👉Preheat | Add enough water to cover the bottom of your steamer and bring it to a simmer.
👉Wrap | Place the prime rib slices flat on a layer of aluminum foil (make sure the slices don’t overlap). Add 1/4 cup of beef au jus, or beef stock and seal the foil.
👉Steam | Transfer the foil-wrapped prime rib slices to the steamer basket and cover it with the lid. Let it steam for 3-6 minutes or until the meat reaches your desired doneness.
👉Serve | Remove the meat from the foil as soon as it reaches the target internal temp to prevent further cooking.
Using the Microwave
This is certainly not the best method for reheating a gorgeous cut like prime rib but if you’re in a rush or you just want to enjoy one or two slices quickly, it is one of the fastest reheating methods.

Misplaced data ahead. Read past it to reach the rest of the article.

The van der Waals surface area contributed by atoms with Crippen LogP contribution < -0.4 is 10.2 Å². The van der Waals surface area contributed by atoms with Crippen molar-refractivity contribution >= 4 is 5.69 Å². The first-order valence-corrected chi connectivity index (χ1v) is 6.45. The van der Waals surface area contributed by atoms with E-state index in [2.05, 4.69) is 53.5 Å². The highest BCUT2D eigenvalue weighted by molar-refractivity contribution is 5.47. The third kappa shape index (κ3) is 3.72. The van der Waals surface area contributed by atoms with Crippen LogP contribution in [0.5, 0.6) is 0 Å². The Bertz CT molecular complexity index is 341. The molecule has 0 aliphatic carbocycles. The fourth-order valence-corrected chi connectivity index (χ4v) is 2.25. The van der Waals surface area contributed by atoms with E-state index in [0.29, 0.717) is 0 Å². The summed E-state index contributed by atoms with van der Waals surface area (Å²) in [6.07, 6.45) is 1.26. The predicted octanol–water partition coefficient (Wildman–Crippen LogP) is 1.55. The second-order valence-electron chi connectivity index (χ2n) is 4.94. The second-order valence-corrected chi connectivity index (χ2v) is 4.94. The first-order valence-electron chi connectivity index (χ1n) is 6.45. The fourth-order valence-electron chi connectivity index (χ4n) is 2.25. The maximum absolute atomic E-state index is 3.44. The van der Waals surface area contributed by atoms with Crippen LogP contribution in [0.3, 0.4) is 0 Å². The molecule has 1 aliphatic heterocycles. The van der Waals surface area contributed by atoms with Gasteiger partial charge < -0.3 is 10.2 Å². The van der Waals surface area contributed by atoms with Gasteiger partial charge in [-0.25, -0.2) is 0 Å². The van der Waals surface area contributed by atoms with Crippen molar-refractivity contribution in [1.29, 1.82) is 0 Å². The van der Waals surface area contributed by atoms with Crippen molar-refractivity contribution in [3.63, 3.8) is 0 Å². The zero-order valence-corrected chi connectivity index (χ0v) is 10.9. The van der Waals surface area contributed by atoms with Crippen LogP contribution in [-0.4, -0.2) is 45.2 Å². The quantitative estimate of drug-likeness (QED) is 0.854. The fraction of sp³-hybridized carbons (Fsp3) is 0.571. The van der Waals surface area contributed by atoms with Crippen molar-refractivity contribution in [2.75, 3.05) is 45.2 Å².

👉Prepare | Place your sliced prime rib in a microwave-safe container and add 2-3 tablespoons of au jus or beef broth. Cover with the lid.
👉Cook | Reheat on a medium power setting in 30-60 second intervals checking in between. The microwave can easily dry out meat or give it a rubbery texture.
♨️How To Keep Prime Rib Warm Without Overcooking It
If you cooked a prime rib roast and would like to keep it warm for a few extra hours, a prewarmed cooler is the easiest solution.
Wrap the prime rib in aluminum foil and towels. Place it in a prewarmed cooler and the meat will stay warm for up to 4 hours, but it will not cook any further.